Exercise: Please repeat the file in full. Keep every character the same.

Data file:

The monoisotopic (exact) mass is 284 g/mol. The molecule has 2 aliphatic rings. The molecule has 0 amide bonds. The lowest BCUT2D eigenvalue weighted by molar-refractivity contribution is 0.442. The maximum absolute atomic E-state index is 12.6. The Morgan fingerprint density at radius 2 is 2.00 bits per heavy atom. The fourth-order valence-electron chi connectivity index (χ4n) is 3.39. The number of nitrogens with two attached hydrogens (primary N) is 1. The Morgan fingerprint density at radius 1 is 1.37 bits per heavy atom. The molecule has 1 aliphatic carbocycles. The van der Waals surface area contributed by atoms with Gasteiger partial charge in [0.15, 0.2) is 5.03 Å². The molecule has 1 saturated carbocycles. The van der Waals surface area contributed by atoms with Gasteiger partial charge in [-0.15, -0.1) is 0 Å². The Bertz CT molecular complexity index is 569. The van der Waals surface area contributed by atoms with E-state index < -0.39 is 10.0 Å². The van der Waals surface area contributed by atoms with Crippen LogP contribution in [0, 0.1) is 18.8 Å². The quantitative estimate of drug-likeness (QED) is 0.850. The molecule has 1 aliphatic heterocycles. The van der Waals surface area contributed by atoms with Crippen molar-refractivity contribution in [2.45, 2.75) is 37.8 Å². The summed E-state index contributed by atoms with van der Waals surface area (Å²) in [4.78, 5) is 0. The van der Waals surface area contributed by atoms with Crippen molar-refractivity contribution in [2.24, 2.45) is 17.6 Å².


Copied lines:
The monoisotopic (exact) mass is 284 g/mol. The molecule has 2 aliphatic rings. The molecule has 0 amide bonds. The lowest BCUT2D eigenvalue weighted by molar-refractivity contribution is 0.442. The maximum absolute atomic E-state index is 12.6. The Morgan fingerprint density at radius 2 is 2.00 bits per heavy atom. The fourth-order valence-electron chi connectivity index (χ4n) is 3.39. The number of nitrogens with two attached hydrogens (primary N) is 1. The Morgan fingerprint density at radius 1 is 1.37 bits per heavy atom. The molecule has 1 aliphatic carbocycles. The van der Waals surface area contributed by atoms with Gasteiger partial charge in [0.15, 0.2) is 5.03 Å². The molecule has 1 saturated carbocycles. The van der Waals surface area contributed by atoms with Gasteiger partial charge in [-0.15, -0.1) is 0 Å². The Bertz CT molecular complexity index is 569. The van der Waals surface area contributed by atoms with E-state index < -0.39 is 10.0 Å². The van der Waals surface area contributed by atoms with Crippen LogP contribution in [0, 0.1) is 18.8 Å². The quantitative estimate of drug-likeness (QED) is 0.850. The molecule has 1 aliphatic heterocycles. The van der Waals surface area contributed by atoms with Crippen molar-refractivity contribution in [2.45, 2.75) is 37.8 Å². The summed E-state index contributed by atoms with van der Waals surface area (Å²) in [4.78, 5) is 0. The van der Waals surface area contributed by atoms with Crippen molar-refractivity contribution in [2.24, 2.45) is 17.6 Å².